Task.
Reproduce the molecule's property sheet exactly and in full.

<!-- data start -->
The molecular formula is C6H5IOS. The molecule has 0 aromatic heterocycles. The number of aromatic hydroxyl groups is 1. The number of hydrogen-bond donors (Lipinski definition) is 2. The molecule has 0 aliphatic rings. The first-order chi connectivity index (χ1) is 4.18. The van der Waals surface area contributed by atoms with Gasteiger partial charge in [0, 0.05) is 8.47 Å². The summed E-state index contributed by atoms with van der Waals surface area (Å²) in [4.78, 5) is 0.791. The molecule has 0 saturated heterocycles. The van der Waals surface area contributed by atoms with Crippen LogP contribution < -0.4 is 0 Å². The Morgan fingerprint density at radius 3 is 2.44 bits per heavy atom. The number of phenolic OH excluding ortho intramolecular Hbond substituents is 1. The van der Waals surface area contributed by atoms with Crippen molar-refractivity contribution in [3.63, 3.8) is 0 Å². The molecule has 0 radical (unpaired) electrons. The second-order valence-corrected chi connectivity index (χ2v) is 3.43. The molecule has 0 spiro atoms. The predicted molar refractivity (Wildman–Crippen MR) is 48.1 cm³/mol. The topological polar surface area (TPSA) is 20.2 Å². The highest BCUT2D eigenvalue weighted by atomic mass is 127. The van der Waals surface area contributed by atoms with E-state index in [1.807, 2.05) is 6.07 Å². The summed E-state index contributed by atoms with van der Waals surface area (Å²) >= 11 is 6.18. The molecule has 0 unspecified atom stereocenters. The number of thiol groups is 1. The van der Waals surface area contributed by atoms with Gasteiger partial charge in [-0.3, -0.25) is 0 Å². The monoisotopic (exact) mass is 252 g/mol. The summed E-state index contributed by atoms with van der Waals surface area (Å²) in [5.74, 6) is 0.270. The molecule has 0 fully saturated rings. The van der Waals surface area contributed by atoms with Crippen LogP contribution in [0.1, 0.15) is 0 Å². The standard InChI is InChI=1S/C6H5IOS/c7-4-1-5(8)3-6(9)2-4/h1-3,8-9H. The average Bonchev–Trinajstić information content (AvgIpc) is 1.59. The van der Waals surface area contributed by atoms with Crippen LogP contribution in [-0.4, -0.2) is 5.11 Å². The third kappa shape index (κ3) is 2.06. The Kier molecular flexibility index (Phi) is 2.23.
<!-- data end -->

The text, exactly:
The molecular formula is C6H5IOS. The molecule has 0 aromatic heterocycles. The number of aromatic hydroxyl groups is 1. The number of hydrogen-bond donors (Lipinski definition) is 2. The molecule has 0 aliphatic rings. The first-order chi connectivity index (χ1) is 4.18. The van der Waals surface area contributed by atoms with Gasteiger partial charge in [0, 0.05) is 8.47 Å². The summed E-state index contributed by atoms with van der Waals surface area (Å²) in [4.78, 5) is 0.791. The molecule has 0 saturated heterocycles. The van der Waals surface area contributed by atoms with Crippen LogP contribution < -0.4 is 0 Å². The Morgan fingerprint density at radius 3 is 2.44 bits per heavy atom. The number of phenolic OH excluding ortho intramolecular Hbond substituents is 1. The van der Waals surface area contributed by atoms with Crippen molar-refractivity contribution in [3.63, 3.8) is 0 Å². The molecule has 0 radical (unpaired) electrons. The second-order valence-corrected chi connectivity index (χ2v) is 3.43. The molecule has 0 spiro atoms. The predicted molar refractivity (Wildman–Crippen MR) is 48.1 cm³/mol. The topological polar surface area (TPSA) is 20.2 Å². The highest BCUT2D eigenvalue weighted by atomic mass is 127. The van der Waals surface area contributed by atoms with E-state index in [1.807, 2.05) is 6.07 Å². The summed E-state index contributed by atoms with van der Waals surface area (Å²) >= 11 is 6.18. The molecule has 0 unspecified atom stereocenters. The number of thiol groups is 1. The van der Waals surface area contributed by atoms with Gasteiger partial charge in [-0.3, -0.25) is 0 Å². The monoisotopic (exact) mass is 252 g/mol. The summed E-state index contributed by atoms with van der Waals surface area (Å²) in [5.74, 6) is 0.270. The molecule has 0 fully saturated rings. The van der Waals surface area contributed by atoms with Crippen LogP contribution in [0.1, 0.15) is 0 Å². The standard InChI is InChI=1S/C6H5IOS/c7-4-1-5(8)3-6(9)2-4/h1-3,8-9H. The average Bonchev–Trinajstić information content (AvgIpc) is 1.59. The van der Waals surface area contributed by atoms with Crippen LogP contribution in [-0.4, -0.2) is 5.11 Å². The third kappa shape index (κ3) is 2.06. The Kier molecular flexibility index (Phi) is 2.23.